By Casey McClary
I cried when my best friend told me she was gay. I cried because I couldn't even imagine how it would be for her in our Bible-beating conservative town. I really cried because I didn't have a clue of what else to do: I had never met a lesbian in my entire life, and in five minutes I realized I had actually been around one for the past two years.
It was quite an eye-opener for a 17-year-old girl whose parents adamantly tried to make her go to church every Sunday.
Miranda and I attended the same basketball camp for a week the summer before our sophomore year in high school. One night, she rudely eavesdropped as I was on the phone telling my boyfriend how much I needed a cigarette despite playing three games a day.
Miranda's ears shot up when I said this –she also smoked – and, just like that, two 15-year-old girls became best friends thanks to nicotine. It seems sort of pathetic now, especially since I don't smoke anymore.
Each day after school, and sometimes during, we would drive to an abandoned athletic field on the edge of town where we would sit and smoke for hours. Skipping school and smoking cigarettes seemed like the best way to give the middle finger to the rest of the world.
The first few times, we just dabbled in small talk. Later, I began spilling my heart out to her about how my grandmother Me-Me had died unexpectedly on Mother's Day. Miranda gave me the best advice on heartbreak I'd ever heard. I saw that she knew what it was like to hurt, and she might even know more than I.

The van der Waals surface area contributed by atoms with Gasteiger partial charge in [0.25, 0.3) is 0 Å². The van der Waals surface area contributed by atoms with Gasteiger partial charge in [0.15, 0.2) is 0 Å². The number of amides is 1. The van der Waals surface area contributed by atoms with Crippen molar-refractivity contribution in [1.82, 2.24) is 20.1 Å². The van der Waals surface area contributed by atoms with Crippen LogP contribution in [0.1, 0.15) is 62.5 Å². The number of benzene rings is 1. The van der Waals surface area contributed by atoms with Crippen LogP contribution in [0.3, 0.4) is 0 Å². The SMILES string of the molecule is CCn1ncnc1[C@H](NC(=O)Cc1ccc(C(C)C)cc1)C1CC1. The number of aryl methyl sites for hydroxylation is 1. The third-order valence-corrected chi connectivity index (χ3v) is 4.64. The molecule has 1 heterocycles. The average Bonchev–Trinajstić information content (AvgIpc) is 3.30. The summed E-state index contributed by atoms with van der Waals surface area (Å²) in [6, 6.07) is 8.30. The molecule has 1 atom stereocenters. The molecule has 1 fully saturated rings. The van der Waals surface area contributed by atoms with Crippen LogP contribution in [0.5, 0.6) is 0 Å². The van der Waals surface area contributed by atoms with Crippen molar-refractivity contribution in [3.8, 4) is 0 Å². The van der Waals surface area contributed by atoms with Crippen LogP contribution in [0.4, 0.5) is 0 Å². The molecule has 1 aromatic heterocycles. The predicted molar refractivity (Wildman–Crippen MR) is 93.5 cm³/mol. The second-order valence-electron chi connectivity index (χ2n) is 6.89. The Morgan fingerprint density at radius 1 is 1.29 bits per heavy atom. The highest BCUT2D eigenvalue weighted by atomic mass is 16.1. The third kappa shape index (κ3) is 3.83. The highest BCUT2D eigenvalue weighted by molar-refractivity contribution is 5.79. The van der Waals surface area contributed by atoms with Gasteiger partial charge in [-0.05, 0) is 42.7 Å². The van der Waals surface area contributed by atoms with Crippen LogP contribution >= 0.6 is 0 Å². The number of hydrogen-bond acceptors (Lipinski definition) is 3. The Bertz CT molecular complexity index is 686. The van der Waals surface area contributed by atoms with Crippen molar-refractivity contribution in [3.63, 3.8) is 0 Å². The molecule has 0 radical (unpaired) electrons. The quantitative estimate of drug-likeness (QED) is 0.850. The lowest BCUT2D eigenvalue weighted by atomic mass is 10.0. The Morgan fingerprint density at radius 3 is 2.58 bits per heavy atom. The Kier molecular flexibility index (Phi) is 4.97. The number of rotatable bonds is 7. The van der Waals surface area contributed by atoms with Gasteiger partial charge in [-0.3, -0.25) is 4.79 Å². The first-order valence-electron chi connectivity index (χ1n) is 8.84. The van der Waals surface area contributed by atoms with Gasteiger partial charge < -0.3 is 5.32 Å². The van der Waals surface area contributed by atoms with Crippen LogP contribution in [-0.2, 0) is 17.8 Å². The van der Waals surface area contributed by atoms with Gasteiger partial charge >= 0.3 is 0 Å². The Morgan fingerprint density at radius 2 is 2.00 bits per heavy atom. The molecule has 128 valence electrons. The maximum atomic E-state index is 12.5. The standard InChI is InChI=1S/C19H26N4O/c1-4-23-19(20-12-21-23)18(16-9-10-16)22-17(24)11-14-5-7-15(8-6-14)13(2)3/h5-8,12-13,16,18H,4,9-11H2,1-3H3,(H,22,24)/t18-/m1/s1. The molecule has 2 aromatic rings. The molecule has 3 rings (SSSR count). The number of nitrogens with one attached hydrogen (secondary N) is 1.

It seems like we lived on those bleachers for two years. Winter, summer, rain or shine, we were there talking about our lives, where we came from and what that had to mean for our futures. It never came up that she was gay until the semester before we were set to graduate. When she realized her sexuality didn't change anything between us, she said, "Seriously, for a 4.3 GPA, you really are an idiot."
Apparently, I was supposed to have figured it out on my own. I jokingly told her I was offended that I wasn't her type.
Our friendship changed only minutely after that. She did persuade me to attend a drag king show one evening at a local lesbian nightclub. I had a surprisingly wonderful time.
I've always heard that you lose friends once you graduate high school, and I think for the most part that probably is true for the conventional friendship. Luckily, our friendship is anything but conventional. In fact, she just let me know this morning that she finally bought her dress for my wedding this May. She's my maid of honor.
My in-laws are going to freak if she brings a date. I'm going to love every minute of it.